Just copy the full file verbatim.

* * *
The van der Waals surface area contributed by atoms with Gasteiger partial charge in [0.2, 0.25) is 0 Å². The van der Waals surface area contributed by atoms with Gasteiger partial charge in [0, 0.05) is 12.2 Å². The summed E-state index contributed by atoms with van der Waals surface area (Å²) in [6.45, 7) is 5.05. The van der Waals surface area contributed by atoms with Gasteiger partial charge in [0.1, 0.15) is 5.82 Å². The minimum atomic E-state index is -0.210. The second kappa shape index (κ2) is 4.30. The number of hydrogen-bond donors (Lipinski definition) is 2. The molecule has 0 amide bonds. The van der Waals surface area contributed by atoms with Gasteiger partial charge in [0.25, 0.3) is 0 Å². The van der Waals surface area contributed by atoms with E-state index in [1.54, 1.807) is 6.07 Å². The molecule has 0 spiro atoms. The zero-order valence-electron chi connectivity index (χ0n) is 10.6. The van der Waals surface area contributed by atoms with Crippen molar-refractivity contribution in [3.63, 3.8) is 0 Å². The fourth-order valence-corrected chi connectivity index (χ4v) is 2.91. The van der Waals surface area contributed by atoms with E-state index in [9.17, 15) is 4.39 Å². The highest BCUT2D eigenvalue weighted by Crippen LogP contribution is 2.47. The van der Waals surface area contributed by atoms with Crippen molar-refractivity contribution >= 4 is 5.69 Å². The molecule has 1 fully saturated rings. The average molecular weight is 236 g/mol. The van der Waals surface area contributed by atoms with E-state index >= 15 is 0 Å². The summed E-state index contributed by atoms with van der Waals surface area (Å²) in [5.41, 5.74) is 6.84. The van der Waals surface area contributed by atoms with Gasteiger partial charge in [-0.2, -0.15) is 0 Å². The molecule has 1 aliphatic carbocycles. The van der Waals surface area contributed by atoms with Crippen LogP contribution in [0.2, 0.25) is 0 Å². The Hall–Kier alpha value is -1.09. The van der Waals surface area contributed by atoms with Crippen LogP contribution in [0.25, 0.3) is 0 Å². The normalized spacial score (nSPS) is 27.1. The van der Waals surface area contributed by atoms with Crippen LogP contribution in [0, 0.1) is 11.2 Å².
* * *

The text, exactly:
The van der Waals surface area contributed by atoms with Gasteiger partial charge in [0.2, 0.25) is 0 Å². The van der Waals surface area contributed by atoms with Gasteiger partial charge in [0, 0.05) is 12.2 Å². The summed E-state index contributed by atoms with van der Waals surface area (Å²) in [6.45, 7) is 5.05. The van der Waals surface area contributed by atoms with Gasteiger partial charge in [0.1, 0.15) is 5.82 Å². The minimum atomic E-state index is -0.210. The second kappa shape index (κ2) is 4.30. The number of hydrogen-bond donors (Lipinski definition) is 2. The molecule has 0 amide bonds. The van der Waals surface area contributed by atoms with Gasteiger partial charge in [0.25, 0.3) is 0 Å². The van der Waals surface area contributed by atoms with E-state index in [1.54, 1.807) is 6.07 Å². The molecule has 0 spiro atoms. The zero-order valence-electron chi connectivity index (χ0n) is 10.6. The van der Waals surface area contributed by atoms with Crippen molar-refractivity contribution in [3.63, 3.8) is 0 Å². The fourth-order valence-corrected chi connectivity index (χ4v) is 2.91. The van der Waals surface area contributed by atoms with E-state index in [9.17, 15) is 4.39 Å². The highest BCUT2D eigenvalue weighted by Crippen LogP contribution is 2.47. The van der Waals surface area contributed by atoms with Crippen molar-refractivity contribution >= 4 is 5.69 Å². The molecule has 1 fully saturated rings. The average molecular weight is 236 g/mol. The van der Waals surface area contributed by atoms with E-state index >= 15 is 0 Å². The summed E-state index contributed by atoms with van der Waals surface area (Å²) in [5.41, 5.74) is 6.84. The van der Waals surface area contributed by atoms with Gasteiger partial charge in [-0.2, -0.15) is 0 Å². The molecule has 1 aliphatic carbocycles. The van der Waals surface area contributed by atoms with Crippen LogP contribution in [0.2, 0.25) is 0 Å². The Hall–Kier alpha value is -1.09. The van der Waals surface area contributed by atoms with Crippen LogP contribution in [0.25, 0.3) is 0 Å². The normalized spacial score (nSPS) is 27.1. The van der Waals surface area contributed by atoms with Crippen LogP contribution in [0, 0.1) is 11.2 Å².